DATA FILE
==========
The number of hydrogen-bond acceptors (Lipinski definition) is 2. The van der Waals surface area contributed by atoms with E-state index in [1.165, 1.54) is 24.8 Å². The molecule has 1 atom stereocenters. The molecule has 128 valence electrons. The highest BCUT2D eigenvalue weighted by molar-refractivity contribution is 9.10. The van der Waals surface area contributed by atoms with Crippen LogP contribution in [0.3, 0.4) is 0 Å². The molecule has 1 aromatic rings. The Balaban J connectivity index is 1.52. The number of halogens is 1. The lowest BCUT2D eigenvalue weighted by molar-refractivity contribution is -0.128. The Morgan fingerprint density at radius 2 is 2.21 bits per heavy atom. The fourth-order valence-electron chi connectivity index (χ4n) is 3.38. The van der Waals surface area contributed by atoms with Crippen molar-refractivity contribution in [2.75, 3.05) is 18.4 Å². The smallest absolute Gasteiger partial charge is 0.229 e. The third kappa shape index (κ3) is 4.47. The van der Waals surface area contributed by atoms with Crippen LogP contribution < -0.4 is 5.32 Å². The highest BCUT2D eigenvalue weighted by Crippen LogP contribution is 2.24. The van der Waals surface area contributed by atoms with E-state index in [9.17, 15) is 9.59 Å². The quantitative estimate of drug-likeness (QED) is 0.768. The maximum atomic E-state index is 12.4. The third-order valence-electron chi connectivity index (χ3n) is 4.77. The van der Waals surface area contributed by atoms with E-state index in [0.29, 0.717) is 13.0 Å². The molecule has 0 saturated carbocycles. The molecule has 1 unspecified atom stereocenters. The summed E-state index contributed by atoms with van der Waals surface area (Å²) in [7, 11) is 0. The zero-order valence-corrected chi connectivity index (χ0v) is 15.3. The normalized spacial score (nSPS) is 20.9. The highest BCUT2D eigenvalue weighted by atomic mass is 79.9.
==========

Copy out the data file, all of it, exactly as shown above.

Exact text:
The number of hydrogen-bond acceptors (Lipinski definition) is 2. The van der Waals surface area contributed by atoms with E-state index in [1.165, 1.54) is 24.8 Å². The molecule has 1 atom stereocenters. The molecule has 128 valence electrons. The highest BCUT2D eigenvalue weighted by molar-refractivity contribution is 9.10. The van der Waals surface area contributed by atoms with Crippen LogP contribution in [0.3, 0.4) is 0 Å². The molecule has 1 aromatic rings. The Balaban J connectivity index is 1.52. The number of halogens is 1. The lowest BCUT2D eigenvalue weighted by molar-refractivity contribution is -0.128. The Morgan fingerprint density at radius 2 is 2.21 bits per heavy atom. The fourth-order valence-electron chi connectivity index (χ4n) is 3.38. The van der Waals surface area contributed by atoms with Crippen molar-refractivity contribution in [2.75, 3.05) is 18.4 Å². The smallest absolute Gasteiger partial charge is 0.229 e. The third kappa shape index (κ3) is 4.47. The van der Waals surface area contributed by atoms with Crippen LogP contribution < -0.4 is 5.32 Å². The highest BCUT2D eigenvalue weighted by Crippen LogP contribution is 2.24. The van der Waals surface area contributed by atoms with E-state index in [9.17, 15) is 9.59 Å². The quantitative estimate of drug-likeness (QED) is 0.768. The maximum atomic E-state index is 12.4. The third-order valence-electron chi connectivity index (χ3n) is 4.77. The van der Waals surface area contributed by atoms with E-state index in [0.29, 0.717) is 13.0 Å². The molecule has 0 saturated carbocycles. The molecule has 1 unspecified atom stereocenters. The summed E-state index contributed by atoms with van der Waals surface area (Å²) in [7, 11) is 0. The zero-order valence-corrected chi connectivity index (χ0v) is 15.3. The normalized spacial score (nSPS) is 20.9. The highest BCUT2D eigenvalue weighted by atomic mass is 79.9.